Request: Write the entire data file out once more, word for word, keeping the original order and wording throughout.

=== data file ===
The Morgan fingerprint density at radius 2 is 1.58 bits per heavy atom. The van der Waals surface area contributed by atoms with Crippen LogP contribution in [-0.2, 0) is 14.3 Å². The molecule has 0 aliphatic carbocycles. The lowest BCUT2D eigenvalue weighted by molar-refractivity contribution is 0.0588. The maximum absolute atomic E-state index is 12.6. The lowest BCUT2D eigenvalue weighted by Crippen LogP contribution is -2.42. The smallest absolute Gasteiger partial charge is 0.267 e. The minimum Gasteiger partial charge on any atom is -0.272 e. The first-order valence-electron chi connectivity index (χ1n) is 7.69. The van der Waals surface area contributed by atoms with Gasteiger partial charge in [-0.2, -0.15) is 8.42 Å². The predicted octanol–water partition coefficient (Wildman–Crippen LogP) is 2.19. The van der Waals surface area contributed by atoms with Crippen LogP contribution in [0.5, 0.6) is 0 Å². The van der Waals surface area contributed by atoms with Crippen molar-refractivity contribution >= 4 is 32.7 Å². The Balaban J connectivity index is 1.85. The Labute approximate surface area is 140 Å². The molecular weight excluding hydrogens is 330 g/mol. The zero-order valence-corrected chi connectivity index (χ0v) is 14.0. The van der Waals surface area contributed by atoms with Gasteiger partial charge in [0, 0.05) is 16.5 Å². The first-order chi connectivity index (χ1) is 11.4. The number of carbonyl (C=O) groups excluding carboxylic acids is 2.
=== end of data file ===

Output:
The Morgan fingerprint density at radius 2 is 1.58 bits per heavy atom. The van der Waals surface area contributed by atoms with Crippen LogP contribution in [-0.2, 0) is 14.3 Å². The molecule has 0 aliphatic carbocycles. The lowest BCUT2D eigenvalue weighted by molar-refractivity contribution is 0.0588. The maximum absolute atomic E-state index is 12.6. The lowest BCUT2D eigenvalue weighted by Crippen LogP contribution is -2.42. The smallest absolute Gasteiger partial charge is 0.267 e. The minimum Gasteiger partial charge on any atom is -0.272 e. The first-order valence-electron chi connectivity index (χ1n) is 7.69. The van der Waals surface area contributed by atoms with Gasteiger partial charge in [-0.2, -0.15) is 8.42 Å². The predicted octanol–water partition coefficient (Wildman–Crippen LogP) is 2.19. The van der Waals surface area contributed by atoms with Crippen LogP contribution in [0.5, 0.6) is 0 Å². The van der Waals surface area contributed by atoms with Crippen molar-refractivity contribution >= 4 is 32.7 Å². The Balaban J connectivity index is 1.85. The Labute approximate surface area is 140 Å². The molecular weight excluding hydrogens is 330 g/mol. The zero-order valence-corrected chi connectivity index (χ0v) is 14.0. The van der Waals surface area contributed by atoms with Gasteiger partial charge in [0, 0.05) is 16.5 Å². The first-order chi connectivity index (χ1) is 11.4. The number of carbonyl (C=O) groups excluding carboxylic acids is 2.